It’s quite amazing how much excellent popular Roman historical fiction is available these days. From the majestic Masters of Rome Series by Colleen McCullough and the novels Pompeii and Imperium by Robert Harris to the Marcus Didius Falco detective novels by Lindsey Davis and Steven Saylor’s Roma Sub-Rosa series about Gordianus the Finder, you can get a wonderfully rich taste of what life must have been like during the city state’s tumultuous history not just for the leading figures such as Gaius Marius, Lucius Cornelius Sulla, and Julius Caesar but also the common people.
Just about the only problem you have as a reader is maintaining your contextual bearings amid this wealth of material spanning a millennium. Exactly when was Rome first invaded by the Gauls? When (and why) did Rome first establish itself as a Republic? And what led to the ultimate collapse of the Republic and its replacement by the Imperial system under Augustus?
With his novel Roma, Steven Saylor provides you with this context by weaving together many of the most important episodes in Rome’s history in a single linear narrative starting in 1000 BC and closing with the advent of the Roman Empire.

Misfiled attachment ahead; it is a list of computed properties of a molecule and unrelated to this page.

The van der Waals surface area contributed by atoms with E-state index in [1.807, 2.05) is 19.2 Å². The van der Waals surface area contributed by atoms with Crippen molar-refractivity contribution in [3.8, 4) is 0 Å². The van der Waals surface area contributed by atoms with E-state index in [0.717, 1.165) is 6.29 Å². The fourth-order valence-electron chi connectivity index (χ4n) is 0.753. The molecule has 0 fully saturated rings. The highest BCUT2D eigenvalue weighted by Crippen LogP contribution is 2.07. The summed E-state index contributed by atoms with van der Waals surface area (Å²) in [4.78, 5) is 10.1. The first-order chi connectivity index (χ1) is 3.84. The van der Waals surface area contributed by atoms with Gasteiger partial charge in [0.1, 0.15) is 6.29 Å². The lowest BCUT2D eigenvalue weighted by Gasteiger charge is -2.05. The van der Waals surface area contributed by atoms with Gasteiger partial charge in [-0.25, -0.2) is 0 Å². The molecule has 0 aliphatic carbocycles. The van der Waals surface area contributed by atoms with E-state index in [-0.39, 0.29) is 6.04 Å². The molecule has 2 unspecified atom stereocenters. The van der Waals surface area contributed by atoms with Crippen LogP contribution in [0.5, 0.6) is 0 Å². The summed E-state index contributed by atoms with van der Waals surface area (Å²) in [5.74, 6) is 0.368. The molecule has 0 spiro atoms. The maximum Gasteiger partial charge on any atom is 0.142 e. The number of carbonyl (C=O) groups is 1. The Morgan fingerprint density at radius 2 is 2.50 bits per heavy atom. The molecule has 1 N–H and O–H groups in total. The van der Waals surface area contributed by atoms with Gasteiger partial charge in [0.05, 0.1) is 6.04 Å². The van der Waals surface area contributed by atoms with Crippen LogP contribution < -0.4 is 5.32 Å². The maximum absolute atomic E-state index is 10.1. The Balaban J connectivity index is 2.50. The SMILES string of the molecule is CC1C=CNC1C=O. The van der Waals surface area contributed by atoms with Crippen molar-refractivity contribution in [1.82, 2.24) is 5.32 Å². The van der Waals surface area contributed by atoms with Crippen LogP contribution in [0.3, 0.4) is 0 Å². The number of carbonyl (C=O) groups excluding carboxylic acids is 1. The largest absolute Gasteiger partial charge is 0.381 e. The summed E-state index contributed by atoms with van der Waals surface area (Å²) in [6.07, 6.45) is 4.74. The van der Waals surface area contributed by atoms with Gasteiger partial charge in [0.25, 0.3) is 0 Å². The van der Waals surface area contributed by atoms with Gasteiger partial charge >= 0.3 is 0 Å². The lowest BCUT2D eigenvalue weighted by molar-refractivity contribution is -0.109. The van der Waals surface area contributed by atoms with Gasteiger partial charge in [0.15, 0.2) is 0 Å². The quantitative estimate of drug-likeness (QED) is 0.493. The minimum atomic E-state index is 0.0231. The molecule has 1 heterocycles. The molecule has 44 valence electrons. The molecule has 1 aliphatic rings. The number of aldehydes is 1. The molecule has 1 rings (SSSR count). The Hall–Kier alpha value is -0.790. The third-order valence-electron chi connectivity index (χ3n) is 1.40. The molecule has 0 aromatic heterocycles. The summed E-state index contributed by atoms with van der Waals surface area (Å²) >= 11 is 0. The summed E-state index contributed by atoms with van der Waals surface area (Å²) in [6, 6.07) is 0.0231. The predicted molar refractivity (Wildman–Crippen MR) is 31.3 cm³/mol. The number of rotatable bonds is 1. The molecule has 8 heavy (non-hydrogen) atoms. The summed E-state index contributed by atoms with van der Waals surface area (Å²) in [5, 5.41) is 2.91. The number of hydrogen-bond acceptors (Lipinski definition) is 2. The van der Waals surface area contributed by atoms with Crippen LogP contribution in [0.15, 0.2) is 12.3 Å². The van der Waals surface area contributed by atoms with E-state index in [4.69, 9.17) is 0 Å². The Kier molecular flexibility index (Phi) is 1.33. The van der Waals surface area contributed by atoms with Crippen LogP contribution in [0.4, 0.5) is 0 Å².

This approach has its advantages, effortlessly gliding you through many of the most famous and infamous incidents in the history of Rome, from the mythical founding of the city by Romulus and Remus, the abduction of the Sabine women, and the rape of Lucretia right through to the assassination of Julius Caesar and ascent of Augustus as Rome’s first emperor.
But it does come at a cost as well, because the speed of the narrative never gives you time to properly get to grip with any of the characters, the majority of whom appear and disappear in a matter of pages.
Still, the book is very well written in tight, sparing prose and offers a revealing view of the dynamics that drove the economic, political, and social development of Rome, its myths and religions, and its leaders’ voracious appetite for the glories and spoils of conquest. As such, Roma provides an excellent starting point for further explorations of the history of Rome.